3 Ways to Promote Mental Health Inclusion in the Workplace

Komal Bhasin teaching a mental health workshop

While May marks Mental Health Awareness Month (or Mental Health Awareness Week, depending on where you live), I’d say that over the last year mental health inclusion has been on my mind non-stop. This is due to a few reasons – my own journey in managing work-related stress and experiencing diminished mental health due to COVID and the racial injustice crisis, consistently hearing from clients about how underequipped they feel to address mental health inclusion in their workplaces and the staggering data about the sharp incline in mental health challenges being experienced by people everywhere.

Two years ago now, I co-facilitated bci’s first Breaking Barriers speaking event about mental health inclusion with our resident mental health inclusion expert Komal Bhasin (pictured above, who is also my fab sister!). In this workshop, Komal and I did a deep dive into what to say in order to hold inclusive mental health conversations in the workplace, emphasizing that leaders must do a better job of normalizing conversations around mental health challenges and be more inclusive in how they behave in order to interrupt mental health biases.

At that time, Komal and I knew we were on to something in pushing the dialogue about mental health inclusion, but we certainly couldn’t have predicted what was to come.

Flash forward to where we are now, more than a year into a global pandemic and nearly a year into a game-changing racial justice movement — both of which are taking a huge toll on people’s mental health. I’m sure that you’ve noticed that mental health, burnout and wellness are very common areas for discussion in the workplace right now.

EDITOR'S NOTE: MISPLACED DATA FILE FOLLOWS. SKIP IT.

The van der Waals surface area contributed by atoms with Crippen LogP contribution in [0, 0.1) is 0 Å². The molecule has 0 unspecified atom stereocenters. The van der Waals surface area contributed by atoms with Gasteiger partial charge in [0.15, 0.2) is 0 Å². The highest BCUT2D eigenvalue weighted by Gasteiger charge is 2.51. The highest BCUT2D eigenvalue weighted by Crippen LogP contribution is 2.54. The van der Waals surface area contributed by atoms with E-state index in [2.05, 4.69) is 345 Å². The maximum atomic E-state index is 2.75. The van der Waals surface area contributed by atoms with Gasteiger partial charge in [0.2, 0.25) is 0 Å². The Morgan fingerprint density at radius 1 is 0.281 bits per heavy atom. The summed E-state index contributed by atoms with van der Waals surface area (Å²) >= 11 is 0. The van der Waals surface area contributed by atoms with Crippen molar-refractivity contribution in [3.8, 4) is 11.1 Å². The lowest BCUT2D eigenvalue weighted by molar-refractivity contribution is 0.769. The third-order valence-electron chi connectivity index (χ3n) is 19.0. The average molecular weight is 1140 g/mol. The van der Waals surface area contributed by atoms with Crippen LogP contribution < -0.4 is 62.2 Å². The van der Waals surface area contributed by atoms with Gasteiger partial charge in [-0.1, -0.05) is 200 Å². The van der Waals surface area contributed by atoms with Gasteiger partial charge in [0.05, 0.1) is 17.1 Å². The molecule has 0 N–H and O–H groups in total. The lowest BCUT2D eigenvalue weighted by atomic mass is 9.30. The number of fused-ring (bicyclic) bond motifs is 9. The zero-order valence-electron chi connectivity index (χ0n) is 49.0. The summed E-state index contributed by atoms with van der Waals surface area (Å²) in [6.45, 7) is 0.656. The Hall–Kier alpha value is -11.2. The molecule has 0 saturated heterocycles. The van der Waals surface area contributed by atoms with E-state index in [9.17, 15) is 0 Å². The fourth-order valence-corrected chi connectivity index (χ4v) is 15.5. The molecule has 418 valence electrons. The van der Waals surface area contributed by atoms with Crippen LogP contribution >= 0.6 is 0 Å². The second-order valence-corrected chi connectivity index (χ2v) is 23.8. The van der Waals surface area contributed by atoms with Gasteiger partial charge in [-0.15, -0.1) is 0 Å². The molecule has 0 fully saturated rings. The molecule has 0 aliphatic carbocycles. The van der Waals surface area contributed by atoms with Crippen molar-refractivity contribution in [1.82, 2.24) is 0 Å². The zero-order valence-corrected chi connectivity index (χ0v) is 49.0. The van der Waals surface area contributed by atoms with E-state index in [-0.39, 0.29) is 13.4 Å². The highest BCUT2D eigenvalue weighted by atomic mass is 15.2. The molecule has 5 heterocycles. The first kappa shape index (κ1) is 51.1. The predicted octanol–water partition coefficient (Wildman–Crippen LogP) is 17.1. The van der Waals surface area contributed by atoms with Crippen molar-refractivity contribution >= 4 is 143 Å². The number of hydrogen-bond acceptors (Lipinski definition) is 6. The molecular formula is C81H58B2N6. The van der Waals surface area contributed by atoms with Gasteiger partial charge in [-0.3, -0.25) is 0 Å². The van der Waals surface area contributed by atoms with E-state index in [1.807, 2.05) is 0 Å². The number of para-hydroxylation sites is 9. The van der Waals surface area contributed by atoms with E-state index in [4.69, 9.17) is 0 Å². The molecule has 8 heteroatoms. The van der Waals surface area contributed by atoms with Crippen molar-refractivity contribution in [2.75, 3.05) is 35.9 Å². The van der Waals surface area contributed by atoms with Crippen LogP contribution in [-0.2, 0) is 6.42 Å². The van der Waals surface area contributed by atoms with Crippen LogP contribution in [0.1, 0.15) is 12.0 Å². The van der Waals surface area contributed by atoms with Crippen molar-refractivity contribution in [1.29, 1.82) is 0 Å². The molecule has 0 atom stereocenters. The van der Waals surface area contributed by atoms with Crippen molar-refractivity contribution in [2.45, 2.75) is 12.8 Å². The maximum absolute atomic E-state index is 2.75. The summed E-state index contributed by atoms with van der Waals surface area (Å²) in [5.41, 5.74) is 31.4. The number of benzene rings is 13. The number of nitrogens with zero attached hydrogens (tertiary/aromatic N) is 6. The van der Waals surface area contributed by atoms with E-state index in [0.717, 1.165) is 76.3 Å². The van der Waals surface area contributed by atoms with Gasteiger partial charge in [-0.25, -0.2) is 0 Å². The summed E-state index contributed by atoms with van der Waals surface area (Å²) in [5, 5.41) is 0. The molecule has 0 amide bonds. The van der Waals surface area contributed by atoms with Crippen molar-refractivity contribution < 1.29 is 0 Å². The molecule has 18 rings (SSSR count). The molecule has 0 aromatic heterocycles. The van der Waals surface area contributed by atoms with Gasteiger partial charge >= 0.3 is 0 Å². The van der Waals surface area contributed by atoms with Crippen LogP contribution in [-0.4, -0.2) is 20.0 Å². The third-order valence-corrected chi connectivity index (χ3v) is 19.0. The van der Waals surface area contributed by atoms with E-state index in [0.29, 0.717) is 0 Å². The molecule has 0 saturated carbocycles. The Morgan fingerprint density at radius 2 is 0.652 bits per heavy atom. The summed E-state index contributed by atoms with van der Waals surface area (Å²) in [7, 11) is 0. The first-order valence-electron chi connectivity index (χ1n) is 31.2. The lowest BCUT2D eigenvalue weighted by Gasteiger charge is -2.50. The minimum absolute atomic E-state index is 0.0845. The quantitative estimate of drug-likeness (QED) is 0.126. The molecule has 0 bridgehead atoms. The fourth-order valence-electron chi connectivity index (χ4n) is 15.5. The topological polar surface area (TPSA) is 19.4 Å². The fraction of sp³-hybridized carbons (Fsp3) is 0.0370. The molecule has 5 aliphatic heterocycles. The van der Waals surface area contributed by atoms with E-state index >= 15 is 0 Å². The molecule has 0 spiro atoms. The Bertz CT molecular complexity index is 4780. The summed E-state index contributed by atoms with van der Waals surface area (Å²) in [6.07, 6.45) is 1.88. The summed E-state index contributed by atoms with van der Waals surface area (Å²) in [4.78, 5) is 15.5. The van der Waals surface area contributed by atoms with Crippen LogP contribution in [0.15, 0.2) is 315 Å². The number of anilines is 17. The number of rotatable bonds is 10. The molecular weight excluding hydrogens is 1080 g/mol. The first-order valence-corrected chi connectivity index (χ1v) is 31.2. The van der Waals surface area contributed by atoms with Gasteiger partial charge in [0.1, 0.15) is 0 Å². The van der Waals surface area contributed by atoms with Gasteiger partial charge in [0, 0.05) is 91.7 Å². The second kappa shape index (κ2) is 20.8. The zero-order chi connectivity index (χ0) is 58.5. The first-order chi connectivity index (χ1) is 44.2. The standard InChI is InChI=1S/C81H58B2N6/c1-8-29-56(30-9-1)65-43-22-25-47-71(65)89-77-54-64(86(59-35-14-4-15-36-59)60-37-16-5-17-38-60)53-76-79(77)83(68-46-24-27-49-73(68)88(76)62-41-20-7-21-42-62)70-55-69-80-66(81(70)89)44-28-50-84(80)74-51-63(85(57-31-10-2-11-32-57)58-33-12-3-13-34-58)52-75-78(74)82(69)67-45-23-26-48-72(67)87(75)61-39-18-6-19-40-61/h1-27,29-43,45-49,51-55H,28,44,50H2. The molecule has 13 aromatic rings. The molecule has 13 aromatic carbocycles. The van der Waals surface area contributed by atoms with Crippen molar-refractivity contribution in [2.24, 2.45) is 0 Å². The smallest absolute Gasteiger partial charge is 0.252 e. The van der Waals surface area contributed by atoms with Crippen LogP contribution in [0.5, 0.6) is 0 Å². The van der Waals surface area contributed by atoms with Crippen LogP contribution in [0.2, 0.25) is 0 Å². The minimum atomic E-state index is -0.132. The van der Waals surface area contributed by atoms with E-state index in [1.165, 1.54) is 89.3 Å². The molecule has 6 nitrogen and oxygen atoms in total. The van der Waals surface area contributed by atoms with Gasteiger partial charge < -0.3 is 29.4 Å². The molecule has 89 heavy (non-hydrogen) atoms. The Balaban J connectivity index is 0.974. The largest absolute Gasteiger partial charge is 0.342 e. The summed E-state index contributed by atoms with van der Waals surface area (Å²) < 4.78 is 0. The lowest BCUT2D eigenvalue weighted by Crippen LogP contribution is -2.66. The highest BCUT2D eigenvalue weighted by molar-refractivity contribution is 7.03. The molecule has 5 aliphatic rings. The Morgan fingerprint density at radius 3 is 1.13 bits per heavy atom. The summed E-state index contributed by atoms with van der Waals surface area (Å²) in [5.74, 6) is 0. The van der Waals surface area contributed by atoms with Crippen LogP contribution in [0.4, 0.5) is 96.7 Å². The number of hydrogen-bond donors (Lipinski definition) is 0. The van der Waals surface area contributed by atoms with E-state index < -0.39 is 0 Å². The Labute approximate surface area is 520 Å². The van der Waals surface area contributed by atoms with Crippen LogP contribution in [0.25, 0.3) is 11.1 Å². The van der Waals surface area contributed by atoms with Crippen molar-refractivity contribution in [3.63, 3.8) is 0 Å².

Although more and more organizations are looking to incorporate inclusive mental health strategies into their DEI efforts, we’re still repeatedly hearing that more guidance is needed on how to make this happen. We’re also hearing from leaders about how they can be more inclusive as it relates to mental health, on an individual level.

So to both these ends, I wanted to highlight three things you can be doing to cultivate mental health inclusion:

  1. Learn the appropriate language required to engage in supportive and inclusive conversations about mental health in the workplace. Download bci’s free tip sheet to learn language you can put to use right away.

  2. Directly name the mental health biases that permeate your organizational culture. Without naming the specific biases, it will be very difficult to interrupt them. Watch this video to hear Komal explain why so many people hold biases towards those who have experienced mental health difficulties.

  3. Prioritize creating an organizational culture that supports the mental health of all team members, by offering a range of mental health training and learning opportunities. Training is fundamental for shifting your organizational culture to an environment where team members feel supported and safe sharing their experiences.